TWI announced that the Institute, in a consortium with other 12 European partners from R&D, academy and industry, will be starting the project FORGE, led by MBN Nanomaterialia, on October, 2020. The goal of this new research project is concerning to the development of new metallic coatings, using emerging technologies of research (artificial intelligence, and analytics tools) and novel deposition procedures. Coating compositions to be evaluated are the so called high entropy alloys, materials receiving a lot of attention due to their attractive mechanical and anticorrosive properties, composed by similar atomic proportions of about five elements, and relatively easy of obtain by additive manufacturing processes.

The energy industry after the quarantine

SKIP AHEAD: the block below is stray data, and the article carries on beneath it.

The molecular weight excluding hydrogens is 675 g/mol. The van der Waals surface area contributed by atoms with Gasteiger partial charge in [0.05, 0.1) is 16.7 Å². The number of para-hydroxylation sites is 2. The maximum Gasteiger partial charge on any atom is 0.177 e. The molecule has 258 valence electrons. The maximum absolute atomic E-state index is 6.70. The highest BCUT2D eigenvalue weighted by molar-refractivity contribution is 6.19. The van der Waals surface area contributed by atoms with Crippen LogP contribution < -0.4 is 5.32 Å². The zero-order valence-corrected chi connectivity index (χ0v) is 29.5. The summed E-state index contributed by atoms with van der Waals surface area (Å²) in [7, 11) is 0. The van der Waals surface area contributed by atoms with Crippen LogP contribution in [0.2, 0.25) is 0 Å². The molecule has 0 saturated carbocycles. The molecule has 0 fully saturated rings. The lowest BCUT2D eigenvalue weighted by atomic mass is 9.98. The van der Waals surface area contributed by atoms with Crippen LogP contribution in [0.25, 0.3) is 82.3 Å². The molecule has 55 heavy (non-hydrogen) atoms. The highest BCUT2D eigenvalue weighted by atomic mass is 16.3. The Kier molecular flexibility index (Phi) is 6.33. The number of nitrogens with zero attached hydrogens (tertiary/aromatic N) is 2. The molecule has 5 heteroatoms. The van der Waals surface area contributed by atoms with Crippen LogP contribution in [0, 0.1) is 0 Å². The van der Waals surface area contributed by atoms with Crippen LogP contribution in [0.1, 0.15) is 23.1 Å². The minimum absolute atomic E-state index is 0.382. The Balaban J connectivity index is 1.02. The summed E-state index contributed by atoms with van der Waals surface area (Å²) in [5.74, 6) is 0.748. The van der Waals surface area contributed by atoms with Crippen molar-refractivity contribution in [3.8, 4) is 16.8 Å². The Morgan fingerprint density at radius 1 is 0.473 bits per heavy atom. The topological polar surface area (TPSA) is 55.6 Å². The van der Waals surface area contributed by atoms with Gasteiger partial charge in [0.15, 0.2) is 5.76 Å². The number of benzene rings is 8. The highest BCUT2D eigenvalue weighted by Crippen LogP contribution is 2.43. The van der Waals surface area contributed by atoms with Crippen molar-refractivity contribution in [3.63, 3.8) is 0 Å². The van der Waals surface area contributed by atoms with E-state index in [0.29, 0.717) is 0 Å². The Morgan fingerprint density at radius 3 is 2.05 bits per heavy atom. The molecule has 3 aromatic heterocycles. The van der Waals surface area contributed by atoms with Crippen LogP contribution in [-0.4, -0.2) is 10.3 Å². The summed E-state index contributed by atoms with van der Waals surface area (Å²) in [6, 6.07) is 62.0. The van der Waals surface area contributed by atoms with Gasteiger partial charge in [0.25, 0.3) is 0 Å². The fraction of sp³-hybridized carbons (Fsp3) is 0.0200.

The International Energy Agency has published a report talking about how the crisis has affected the energy industry. Some of the more outstanding key findings of the study, include:

*Energy investment is set to fall by one-fifth in 2020.

*Investment activity has been disrupted by lockdowns but also by a sharp fall in oil revenues.

*The current situation have turned into the largest fall in global energy investment on record.

*The crisis has underscored existing vulnerabilities and created new uncertainties or new challenges.

*Investment trends are no in agreement with its huge responsibility in front of a more sustainable industry.

*Equipment, plants, and facilities must be retired. Their renewal is an interesting opportunity to a plenty introduction into the new industrial revolution, and to move to a more resilient, secure and sustainable sector.

Jobs

Project Assessment Coordinator - Idaho Falls, Idaho, USA